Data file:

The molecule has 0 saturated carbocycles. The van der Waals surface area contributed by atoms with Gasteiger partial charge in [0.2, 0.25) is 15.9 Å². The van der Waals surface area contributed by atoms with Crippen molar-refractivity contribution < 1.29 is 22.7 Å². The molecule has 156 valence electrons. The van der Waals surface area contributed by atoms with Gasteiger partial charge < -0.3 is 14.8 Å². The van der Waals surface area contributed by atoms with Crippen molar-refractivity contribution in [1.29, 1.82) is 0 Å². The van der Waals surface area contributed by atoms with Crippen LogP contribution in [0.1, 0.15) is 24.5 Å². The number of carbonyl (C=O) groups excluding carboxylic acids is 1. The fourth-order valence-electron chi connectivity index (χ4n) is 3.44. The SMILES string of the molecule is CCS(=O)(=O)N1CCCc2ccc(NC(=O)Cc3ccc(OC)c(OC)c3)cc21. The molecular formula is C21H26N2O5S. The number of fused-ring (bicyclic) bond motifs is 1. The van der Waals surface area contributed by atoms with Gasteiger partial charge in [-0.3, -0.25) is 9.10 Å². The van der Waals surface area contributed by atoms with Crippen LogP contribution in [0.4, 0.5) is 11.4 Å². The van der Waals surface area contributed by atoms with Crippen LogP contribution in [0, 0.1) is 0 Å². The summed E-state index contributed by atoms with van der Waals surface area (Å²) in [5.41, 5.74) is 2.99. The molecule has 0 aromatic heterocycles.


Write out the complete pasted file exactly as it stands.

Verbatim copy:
The molecule has 0 saturated carbocycles. The van der Waals surface area contributed by atoms with Gasteiger partial charge in [0.2, 0.25) is 15.9 Å². The van der Waals surface area contributed by atoms with Crippen molar-refractivity contribution < 1.29 is 22.7 Å². The molecule has 156 valence electrons. The van der Waals surface area contributed by atoms with Gasteiger partial charge < -0.3 is 14.8 Å². The van der Waals surface area contributed by atoms with Crippen molar-refractivity contribution in [1.29, 1.82) is 0 Å². The van der Waals surface area contributed by atoms with Crippen LogP contribution in [0.1, 0.15) is 24.5 Å². The number of carbonyl (C=O) groups excluding carboxylic acids is 1. The fourth-order valence-electron chi connectivity index (χ4n) is 3.44. The SMILES string of the molecule is CCS(=O)(=O)N1CCCc2ccc(NC(=O)Cc3ccc(OC)c(OC)c3)cc21. The molecular formula is C21H26N2O5S. The number of fused-ring (bicyclic) bond motifs is 1. The van der Waals surface area contributed by atoms with Gasteiger partial charge in [-0.3, -0.25) is 9.10 Å². The van der Waals surface area contributed by atoms with Crippen LogP contribution in [0.4, 0.5) is 11.4 Å². The van der Waals surface area contributed by atoms with Crippen LogP contribution in [0, 0.1) is 0 Å². The summed E-state index contributed by atoms with van der Waals surface area (Å²) in [5.41, 5.74) is 2.99. The molecule has 0 aromatic heterocycles.